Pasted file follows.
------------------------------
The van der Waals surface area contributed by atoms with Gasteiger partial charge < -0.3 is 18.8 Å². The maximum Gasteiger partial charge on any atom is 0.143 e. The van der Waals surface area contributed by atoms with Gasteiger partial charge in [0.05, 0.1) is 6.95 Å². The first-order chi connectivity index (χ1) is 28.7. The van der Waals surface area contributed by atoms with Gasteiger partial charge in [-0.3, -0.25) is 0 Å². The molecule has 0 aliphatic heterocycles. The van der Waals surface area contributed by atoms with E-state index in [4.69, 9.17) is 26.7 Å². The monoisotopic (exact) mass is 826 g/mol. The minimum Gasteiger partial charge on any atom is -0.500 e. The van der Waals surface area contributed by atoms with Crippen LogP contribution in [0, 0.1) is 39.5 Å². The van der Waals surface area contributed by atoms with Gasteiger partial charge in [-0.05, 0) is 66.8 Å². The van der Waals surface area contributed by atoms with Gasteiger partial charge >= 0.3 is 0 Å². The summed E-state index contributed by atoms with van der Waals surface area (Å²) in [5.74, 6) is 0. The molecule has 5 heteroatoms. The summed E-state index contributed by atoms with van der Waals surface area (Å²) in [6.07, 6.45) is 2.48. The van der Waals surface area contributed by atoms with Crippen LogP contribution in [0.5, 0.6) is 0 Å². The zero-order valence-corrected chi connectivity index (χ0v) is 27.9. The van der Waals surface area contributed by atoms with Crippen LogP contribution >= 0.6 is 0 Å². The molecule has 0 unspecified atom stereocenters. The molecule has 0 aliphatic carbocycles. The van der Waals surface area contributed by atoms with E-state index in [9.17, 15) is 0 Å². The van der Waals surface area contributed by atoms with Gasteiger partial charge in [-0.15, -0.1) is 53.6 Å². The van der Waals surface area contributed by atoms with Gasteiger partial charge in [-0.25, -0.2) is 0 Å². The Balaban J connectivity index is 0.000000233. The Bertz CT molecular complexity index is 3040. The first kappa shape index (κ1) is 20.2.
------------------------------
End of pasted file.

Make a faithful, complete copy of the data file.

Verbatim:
The van der Waals surface area contributed by atoms with Gasteiger partial charge < -0.3 is 18.8 Å². The maximum Gasteiger partial charge on any atom is 0.143 e. The van der Waals surface area contributed by atoms with Gasteiger partial charge in [0.05, 0.1) is 6.95 Å². The first-order chi connectivity index (χ1) is 28.7. The van der Waals surface area contributed by atoms with Gasteiger partial charge in [-0.3, -0.25) is 0 Å². The molecule has 0 aliphatic heterocycles. The van der Waals surface area contributed by atoms with E-state index in [4.69, 9.17) is 26.7 Å². The monoisotopic (exact) mass is 826 g/mol. The minimum Gasteiger partial charge on any atom is -0.500 e. The van der Waals surface area contributed by atoms with Crippen LogP contribution in [0, 0.1) is 39.5 Å². The van der Waals surface area contributed by atoms with Gasteiger partial charge in [-0.05, 0) is 66.8 Å². The van der Waals surface area contributed by atoms with Gasteiger partial charge >= 0.3 is 0 Å². The summed E-state index contributed by atoms with van der Waals surface area (Å²) in [5.74, 6) is 0. The molecule has 5 heteroatoms. The summed E-state index contributed by atoms with van der Waals surface area (Å²) in [6.07, 6.45) is 2.48. The van der Waals surface area contributed by atoms with Crippen LogP contribution in [0.5, 0.6) is 0 Å². The zero-order valence-corrected chi connectivity index (χ0v) is 27.9. The van der Waals surface area contributed by atoms with Crippen LogP contribution >= 0.6 is 0 Å². The molecule has 0 unspecified atom stereocenters. The molecule has 0 aliphatic carbocycles. The van der Waals surface area contributed by atoms with E-state index in [9.17, 15) is 0 Å². The van der Waals surface area contributed by atoms with Gasteiger partial charge in [-0.15, -0.1) is 53.6 Å². The van der Waals surface area contributed by atoms with Gasteiger partial charge in [-0.25, -0.2) is 0 Å². The Balaban J connectivity index is 0.000000233. The Bertz CT molecular complexity index is 3040. The first kappa shape index (κ1) is 20.2.